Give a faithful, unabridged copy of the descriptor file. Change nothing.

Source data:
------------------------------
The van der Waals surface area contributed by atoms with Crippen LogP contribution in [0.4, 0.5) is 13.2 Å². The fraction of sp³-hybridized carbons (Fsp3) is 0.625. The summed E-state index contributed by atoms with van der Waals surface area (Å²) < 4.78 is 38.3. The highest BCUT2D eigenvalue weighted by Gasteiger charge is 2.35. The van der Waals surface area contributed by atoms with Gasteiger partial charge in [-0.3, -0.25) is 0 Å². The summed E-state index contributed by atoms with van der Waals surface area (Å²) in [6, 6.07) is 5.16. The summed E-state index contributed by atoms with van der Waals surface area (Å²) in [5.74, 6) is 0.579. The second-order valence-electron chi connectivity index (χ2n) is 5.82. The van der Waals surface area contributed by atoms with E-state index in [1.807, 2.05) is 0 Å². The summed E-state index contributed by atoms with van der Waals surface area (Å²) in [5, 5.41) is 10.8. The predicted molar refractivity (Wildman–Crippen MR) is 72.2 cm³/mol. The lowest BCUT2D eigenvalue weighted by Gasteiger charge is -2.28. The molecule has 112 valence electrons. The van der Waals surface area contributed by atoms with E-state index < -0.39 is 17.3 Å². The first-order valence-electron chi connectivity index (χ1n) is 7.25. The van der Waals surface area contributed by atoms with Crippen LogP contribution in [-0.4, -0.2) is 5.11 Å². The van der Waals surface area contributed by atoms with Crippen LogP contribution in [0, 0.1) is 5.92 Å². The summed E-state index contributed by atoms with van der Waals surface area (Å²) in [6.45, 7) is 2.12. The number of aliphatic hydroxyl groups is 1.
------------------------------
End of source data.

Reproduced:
The van der Waals surface area contributed by atoms with Crippen LogP contribution in [0.4, 0.5) is 13.2 Å². The fraction of sp³-hybridized carbons (Fsp3) is 0.625. The summed E-state index contributed by atoms with van der Waals surface area (Å²) < 4.78 is 38.3. The highest BCUT2D eigenvalue weighted by Gasteiger charge is 2.35. The van der Waals surface area contributed by atoms with Gasteiger partial charge in [-0.3, -0.25) is 0 Å². The summed E-state index contributed by atoms with van der Waals surface area (Å²) in [6, 6.07) is 5.16. The summed E-state index contributed by atoms with van der Waals surface area (Å²) in [5.74, 6) is 0.579. The second-order valence-electron chi connectivity index (χ2n) is 5.82. The van der Waals surface area contributed by atoms with E-state index in [1.807, 2.05) is 0 Å². The summed E-state index contributed by atoms with van der Waals surface area (Å²) in [5, 5.41) is 10.8. The predicted molar refractivity (Wildman–Crippen MR) is 72.2 cm³/mol. The lowest BCUT2D eigenvalue weighted by Gasteiger charge is -2.28. The molecule has 112 valence electrons. The van der Waals surface area contributed by atoms with E-state index < -0.39 is 17.3 Å². The first-order valence-electron chi connectivity index (χ1n) is 7.25. The van der Waals surface area contributed by atoms with Crippen LogP contribution in [-0.4, -0.2) is 5.11 Å². The van der Waals surface area contributed by atoms with Crippen LogP contribution in [0, 0.1) is 5.92 Å². The summed E-state index contributed by atoms with van der Waals surface area (Å²) in [6.45, 7) is 2.12. The number of aliphatic hydroxyl groups is 1.